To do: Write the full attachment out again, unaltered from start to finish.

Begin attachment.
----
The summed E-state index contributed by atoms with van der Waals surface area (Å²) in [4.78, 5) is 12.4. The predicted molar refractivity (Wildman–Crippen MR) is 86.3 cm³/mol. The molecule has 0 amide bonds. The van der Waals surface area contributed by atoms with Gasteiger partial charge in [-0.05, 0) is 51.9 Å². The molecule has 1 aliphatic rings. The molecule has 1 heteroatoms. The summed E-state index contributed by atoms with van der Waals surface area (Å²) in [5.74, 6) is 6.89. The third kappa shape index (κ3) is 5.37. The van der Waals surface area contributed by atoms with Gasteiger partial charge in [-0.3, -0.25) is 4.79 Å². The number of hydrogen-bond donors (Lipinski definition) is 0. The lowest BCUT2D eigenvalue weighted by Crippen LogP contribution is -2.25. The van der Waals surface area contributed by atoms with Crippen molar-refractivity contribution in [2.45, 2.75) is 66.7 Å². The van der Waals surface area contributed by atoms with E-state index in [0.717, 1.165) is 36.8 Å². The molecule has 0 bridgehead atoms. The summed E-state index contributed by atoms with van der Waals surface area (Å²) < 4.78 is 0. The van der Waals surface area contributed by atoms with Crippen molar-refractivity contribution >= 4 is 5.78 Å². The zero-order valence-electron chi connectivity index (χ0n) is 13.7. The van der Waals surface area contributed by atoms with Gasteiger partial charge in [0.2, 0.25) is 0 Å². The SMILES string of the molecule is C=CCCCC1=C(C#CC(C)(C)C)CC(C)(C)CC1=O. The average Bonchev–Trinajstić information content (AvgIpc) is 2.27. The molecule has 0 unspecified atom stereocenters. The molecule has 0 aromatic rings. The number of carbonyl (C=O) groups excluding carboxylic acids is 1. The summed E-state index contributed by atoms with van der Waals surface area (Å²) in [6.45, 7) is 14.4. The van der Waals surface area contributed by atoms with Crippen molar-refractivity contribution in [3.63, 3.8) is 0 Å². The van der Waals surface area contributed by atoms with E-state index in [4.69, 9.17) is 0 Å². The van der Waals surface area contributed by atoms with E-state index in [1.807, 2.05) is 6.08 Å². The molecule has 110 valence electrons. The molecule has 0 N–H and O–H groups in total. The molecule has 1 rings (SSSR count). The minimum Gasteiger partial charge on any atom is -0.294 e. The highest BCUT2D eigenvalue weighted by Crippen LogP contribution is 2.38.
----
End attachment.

The summed E-state index contributed by atoms with van der Waals surface area (Å²) in [4.78, 5) is 12.4. The predicted molar refractivity (Wildman–Crippen MR) is 86.3 cm³/mol. The molecule has 0 amide bonds. The van der Waals surface area contributed by atoms with Gasteiger partial charge in [-0.05, 0) is 51.9 Å². The molecule has 1 aliphatic rings. The molecule has 1 heteroatoms. The summed E-state index contributed by atoms with van der Waals surface area (Å²) in [5.74, 6) is 6.89. The third kappa shape index (κ3) is 5.37. The van der Waals surface area contributed by atoms with Gasteiger partial charge in [-0.3, -0.25) is 4.79 Å². The number of hydrogen-bond donors (Lipinski definition) is 0. The lowest BCUT2D eigenvalue weighted by Crippen LogP contribution is -2.25. The van der Waals surface area contributed by atoms with Crippen molar-refractivity contribution in [2.45, 2.75) is 66.7 Å². The van der Waals surface area contributed by atoms with E-state index in [0.717, 1.165) is 36.8 Å². The molecule has 0 bridgehead atoms. The summed E-state index contributed by atoms with van der Waals surface area (Å²) < 4.78 is 0. The van der Waals surface area contributed by atoms with Crippen molar-refractivity contribution >= 4 is 5.78 Å². The zero-order valence-electron chi connectivity index (χ0n) is 13.7. The van der Waals surface area contributed by atoms with Gasteiger partial charge in [0.2, 0.25) is 0 Å². The SMILES string of the molecule is C=CCCCC1=C(C#CC(C)(C)C)CC(C)(C)CC1=O. The average Bonchev–Trinajstić information content (AvgIpc) is 2.27. The molecule has 0 unspecified atom stereocenters. The molecule has 0 aromatic rings. The number of carbonyl (C=O) groups excluding carboxylic acids is 1. The summed E-state index contributed by atoms with van der Waals surface area (Å²) in [6.45, 7) is 14.4. The van der Waals surface area contributed by atoms with Crippen molar-refractivity contribution in [3.63, 3.8) is 0 Å². The van der Waals surface area contributed by atoms with E-state index in [4.69, 9.17) is 0 Å². The van der Waals surface area contributed by atoms with E-state index in [1.807, 2.05) is 6.08 Å². The molecule has 110 valence electrons. The molecule has 0 N–H and O–H groups in total. The molecule has 1 rings (SSSR count). The minimum Gasteiger partial charge on any atom is -0.294 e. The highest BCUT2D eigenvalue weighted by Crippen LogP contribution is 2.38.